Honored Kid

Cooper A.

Age 19
Cooper A. Kid Photo

Location

Richmond, VA, US

Diagnosis

Retinoblastoma

Date of Diagnosis

August 2004

Status

Cancer free

Change your kid's logo

My Story

Cooper was a diagnosed with Retinoblastoma when he was almost 8 months old, July 30, 2004. There were only 7 days between the initial diagnosis and the day his eye was removed. It was quite the world wind week! We had amazing doctors and aside from the drive from Philadelphia and the procedure being outpatient, it was manageable. We were thankful that he did not need chemotherapy or radiation. We were also grateful that this was a pediatric cancer that was 100% curable. After 6 weeks of healing, we drove back to Philly for Cooper to get prosthesis. Joe LeGrande was amazing!! You couldn't even tell that Coop had a 'magic eye', it looked just as big and bright as his seeing eye. In October, we had an "Eye-Scream" party to celebrate his magic eye. That Christmas, someone said to me "your son has the most beautiful brown eyes", I cried. Then told her how much that statement meant and shared what he had been through. Cooper was hospitalized twice the following year, once on his first birthday and once at 14 months for chronic sinus infections. After working with an immunologist, we got his allergies and sinus issues under control, which helped tremendously. Since then, he has had no real issues. Until he was 2 years-old, he had eye exams (under anesthesia) every 3months to check for signs of tumors in his left eye. Then it moved to 4 months, then 6 months. Before Cooper turned 5, Dr. Sanborn suggested we try office exams. He did great! He was so excited not to have the "bubble gum" (gas) anymore that he was a very big boy in the office. In April, Cooper has his last surgery to have a larger implant placed in his eye socket. Dr. Purgeson was able to place an adult size implant and was happy to report he should not have to have the surgery again. It was a rough week, but many boxes of legos and 1000 books got us through. Cooper got his third magic eye in June and is a happy healthy almost 7 year old boy. We were told before his first surgery that there would be two things he could not do, play tennis and join the military. This year, Cooper decide to trade guitar lessons for tennis lessons and he's doing great! He wears glasses, just for safety and you would never know he was any different. Just the other week I had the following conversation with Coop: Cooper: Mom, why to do I have a magic eye? Me: Well, you had cancer when you were a baby and the doctors had to remove your eye. Joe, Dave's brother (we go to Chesapeake now for his prosthesis), made your magic eye to keep you safe. Cooper: Well, some girls at school were worried about me and I was telling them about it. Me: Oh, were you ok talking about it... Cooper: yeah! Do people die from cancer? Me: yes, sometimes they do. But you didn't, you were not that sick. All of the cancer was in your eye so the doctor was able to remove it all. Cooper: So I'm a really special boy huh mom.... Me: yes cooper... you are a very special boy!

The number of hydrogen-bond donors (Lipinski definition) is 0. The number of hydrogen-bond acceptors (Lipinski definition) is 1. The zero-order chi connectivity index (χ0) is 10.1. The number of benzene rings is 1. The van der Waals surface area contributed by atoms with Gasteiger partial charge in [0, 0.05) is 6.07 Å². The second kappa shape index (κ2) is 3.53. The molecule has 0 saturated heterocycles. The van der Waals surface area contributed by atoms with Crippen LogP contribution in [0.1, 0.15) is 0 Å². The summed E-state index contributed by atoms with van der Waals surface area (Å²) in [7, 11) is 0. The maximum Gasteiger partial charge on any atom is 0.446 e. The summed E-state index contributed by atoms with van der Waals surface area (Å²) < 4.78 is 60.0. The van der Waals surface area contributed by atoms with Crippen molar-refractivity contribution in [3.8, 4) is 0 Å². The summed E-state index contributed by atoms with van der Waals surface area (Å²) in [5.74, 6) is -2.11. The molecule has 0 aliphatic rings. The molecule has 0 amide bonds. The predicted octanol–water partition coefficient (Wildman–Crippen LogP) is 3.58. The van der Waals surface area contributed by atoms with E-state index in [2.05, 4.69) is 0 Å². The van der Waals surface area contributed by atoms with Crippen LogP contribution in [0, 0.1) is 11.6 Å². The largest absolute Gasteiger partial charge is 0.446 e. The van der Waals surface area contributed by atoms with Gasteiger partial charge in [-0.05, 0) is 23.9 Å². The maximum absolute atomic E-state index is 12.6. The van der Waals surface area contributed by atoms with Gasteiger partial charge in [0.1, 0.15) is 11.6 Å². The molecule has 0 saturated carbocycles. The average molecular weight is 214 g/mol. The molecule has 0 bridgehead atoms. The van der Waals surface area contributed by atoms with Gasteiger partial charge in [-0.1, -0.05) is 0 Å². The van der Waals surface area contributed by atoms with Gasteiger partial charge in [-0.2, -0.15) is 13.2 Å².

The Childhood Cancer Ripple Effect

Who's Honoring Me

Help Give Kids a Lifetime

Infants, children, teens and young adults are depending on us to find cures for childhood cancers — and to give survivors long and healthy lives.

Support lifesaving childhood cancer research today.

Photo submission policy

Please read the photo submission policy and accept below.

By submitting a photograph of yourself on www.StBaldricks.org, you agree to the following terms and conditions for submission of your photograph:

We strongly encourage all users to submit a before and after photo, so that donors and fellow participants can easily recognize and relate to one another.

Any photo containing cartoons, comics, celebrities, nudity, pornography, sexually explicit images or any copyrighted image (unless you own the copyright) is not permitted. This is because photos of celebrities and cartoon or comic images are generally copyrighted by the owner.

Uploading images of other people without their permission is also prohibited.

This photo submission policy applies to StBaldricks.org users. The St. Baldrick’s Foundation reserves the right to review all photos and to remove any photo for any reason at our sole discretion. If you see a photo on StBaldricks.org that you believe does not conform to this policy, email to WebQuestions@StBaldricks.org